In the space of one week they stridently and publicly condemned Israel for protecting its border and population from Hamas-instigated violent protests, while remaining silent about a horrific chemical weapon attack that occurred over the border in Syria.
The chemical weapon attack killed at least 42 people, including many children. This atrocity elicited nothing from the self-proclaimed human rights activists, not even a tweet.
In contrast, both MPs took swiftly to social media to condemn Israel following the violence on the Gaza border, taking care in both cases to choose a source from fringe anti-Israel group Jewish Voice for Peace, perhaps as a defence against potential accusations of anti-Jewish bias.
Both MPs appear to take a sloganeering and simplistic approach to a complex international conflict. Apparently less interested in facts than political virtue-signalling, neither appear prepared to debate or engage on such issues when challenged.
Golriz Gharahman spoke at an anti-Israel protest last weekend, where she provided a small receptive audience with emotive pronouncements, which unfortunately bore little connection with reality.
Gharahman likes to highlight her international legal experience in war crimes trials (although she has been accused of misleading the public over the precise nature of her work, which includes unsuccessfully defending Rwandan genocidaires). She should therefore presumably be well-versed in the legal definition of ‘genocide’.
However she pronounced that Israel has committed the
“grossest of war crimes, crimes against humanity, and I would say genocide”.
Gharahman did not attempt to provide any evidence to back up her accusation that Israel “has committed genocide”. It is a reckless claim, a libel, that has no basis in fact whatsoever, as the rapid growth rate of the Palestinian Arab population and its increasing life-expectancy clearly confirm.
In fact the party with genocidal intentions is Hamas – a terrorist group that controls Gaza, and that Ghahraman and Davidson refuse to condemn and appear intent on implicitly defending. Should anyone be left in any doubt about Hamas’ intentions (perhaps being unaware of its leaders’ repeated statements on the matter and its own Charter) the swastika flag its members planted on the border last week in between two Palestinian flags gave a clear message.
It is also surprising that Ghahraman, who often speaks of escaping the horrors of the Islamic Republic of Iran as a refugee, does not see the irony or contradiction in the fact that Hamas is backed by that very same Iranian regime, which also often declares its genocidal intentions with respect to Israel.
An elected Member of Parliament, a refugee from Iran and a human rights lawyer, Ghahraman should know better. Her misuse of the language of human rights is a gross perversion and undermines her credibility.
Similarly, Marama Davidson, the new Greens co-leader, condemned Israel in a Facebook post for a
“disproportionate and brutal violent backlash” against “protesters marching peacefully inside Gaza”.
When taken to task in numerous comments for misrepresenting protesters trying to storm the border, and hurling rocks and Molotov cocktails, and firing guns as “peaceful”, and for failing to recognise the culpability of terrorist group Hamas in any of the violence, Davidson refused to engage or back up her assertions. Instead, she replied,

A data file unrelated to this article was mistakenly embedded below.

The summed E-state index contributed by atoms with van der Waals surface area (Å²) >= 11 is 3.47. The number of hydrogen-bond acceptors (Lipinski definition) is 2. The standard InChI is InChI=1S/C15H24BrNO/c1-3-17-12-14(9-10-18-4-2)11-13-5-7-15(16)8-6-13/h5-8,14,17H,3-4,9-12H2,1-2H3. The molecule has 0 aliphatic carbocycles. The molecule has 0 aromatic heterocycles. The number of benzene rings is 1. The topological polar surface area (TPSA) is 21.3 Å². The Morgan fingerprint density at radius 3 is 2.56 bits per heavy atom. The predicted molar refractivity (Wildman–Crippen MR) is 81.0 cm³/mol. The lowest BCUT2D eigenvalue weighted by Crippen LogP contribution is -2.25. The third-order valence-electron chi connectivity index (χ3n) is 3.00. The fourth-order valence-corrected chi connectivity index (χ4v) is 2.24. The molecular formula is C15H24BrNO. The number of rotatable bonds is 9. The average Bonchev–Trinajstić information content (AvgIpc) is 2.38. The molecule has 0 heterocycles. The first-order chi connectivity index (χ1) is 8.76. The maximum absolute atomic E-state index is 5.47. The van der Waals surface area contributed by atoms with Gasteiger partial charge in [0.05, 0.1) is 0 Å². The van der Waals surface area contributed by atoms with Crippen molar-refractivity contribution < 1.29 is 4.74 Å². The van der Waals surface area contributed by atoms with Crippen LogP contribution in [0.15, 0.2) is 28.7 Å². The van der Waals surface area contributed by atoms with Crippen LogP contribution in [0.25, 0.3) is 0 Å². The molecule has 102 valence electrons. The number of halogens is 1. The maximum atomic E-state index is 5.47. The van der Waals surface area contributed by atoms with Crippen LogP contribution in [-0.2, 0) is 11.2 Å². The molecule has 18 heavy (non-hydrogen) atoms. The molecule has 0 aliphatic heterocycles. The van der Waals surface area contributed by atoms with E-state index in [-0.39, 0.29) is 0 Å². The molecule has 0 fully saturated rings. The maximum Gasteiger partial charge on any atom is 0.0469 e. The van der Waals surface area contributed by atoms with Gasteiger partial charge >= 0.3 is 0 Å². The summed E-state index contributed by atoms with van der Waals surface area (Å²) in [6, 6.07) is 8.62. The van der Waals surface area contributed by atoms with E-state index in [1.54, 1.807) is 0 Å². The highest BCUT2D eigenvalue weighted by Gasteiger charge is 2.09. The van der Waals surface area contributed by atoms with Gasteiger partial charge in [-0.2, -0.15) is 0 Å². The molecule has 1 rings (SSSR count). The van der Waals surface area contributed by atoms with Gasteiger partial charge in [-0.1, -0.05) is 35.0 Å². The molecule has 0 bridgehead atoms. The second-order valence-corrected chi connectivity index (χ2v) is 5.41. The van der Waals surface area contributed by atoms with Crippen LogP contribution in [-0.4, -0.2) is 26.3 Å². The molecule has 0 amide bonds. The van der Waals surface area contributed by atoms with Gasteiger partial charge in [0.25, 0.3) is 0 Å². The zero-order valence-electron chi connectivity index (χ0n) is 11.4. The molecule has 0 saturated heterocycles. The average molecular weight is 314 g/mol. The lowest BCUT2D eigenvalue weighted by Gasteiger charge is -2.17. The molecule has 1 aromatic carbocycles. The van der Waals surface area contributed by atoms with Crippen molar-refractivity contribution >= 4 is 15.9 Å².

“I stand by my words and actions. Thanks. And I won’t be dragged into the endless cycle of meaningless debate…”.
She then followed this with a stream of news and video clips featuring further “acceptable” Jews on the far fringes of the debate, including Gideon Levy.
When the questioning of her “facts” continued, she responded,
“Hi everyone. Don’t get tied up in knots with the organised attempts to confuse this post….”.
And when asked what her repeated mantra “peace through justice” actually means and what it would look like, she refused to answer. In the past she has said that her party’s official position is a “two state solution”, but declined to say whether that was hers personally.
From the time Marama Davidson decided to champion the Palestinian cause in her flotilla to Gaza stunt, she has displayed a distinct unwillingness to grapple with the complexities of the Palestinian/Israeli conflict.
To Davidson, it appears that debate based on fact is simply a distraction to her ideological convictions, and “meaningless”. For a university undergraduate this attitude would be thought poor, but a Member of Parliament and co-leader of a political party taking this approach should cause alarm.
Both Ghahraman and Davidson ignore or downplay the role of Hamas – the terror group that controls Gaza – in the current conflict, and Israel’s security concerns. Davidson was asked repeatedly whether she will condemn the use of violence the next time a Jew is killed by a Palestinian, which she refused to answer. Ghahraman characterised Hamas violence as “standing up once in a while holding rocks”, while the reality of Hamas’ actions against Israelis and its own people is infinitely more grim and disturbing. In doing so the Green MPs absolve the terror group of responsibility and arguably implicitly condone its tactics of endangering its own civilian population – which it brutally suppresses – while pursuing its goal of destroying Israel.
The lack of condemnation for Hamas casts doubt over how committed the Green MPs are to protecting universal human rights, or whether that commitment is limited to certain ideologically “correct” groups.
For Marama Davidson and Golriz Ghahraman, it’s a simple black and white matter of Israeli aggression and Palestinian victimhood. Sadly, their refusal to see the degree to which the people of Gaza are victimised by their own leadership, and their blind adherence to an ideological position prevents them from seeing what is really going on in the conflict and helps nobody, nor advances the cause of peace.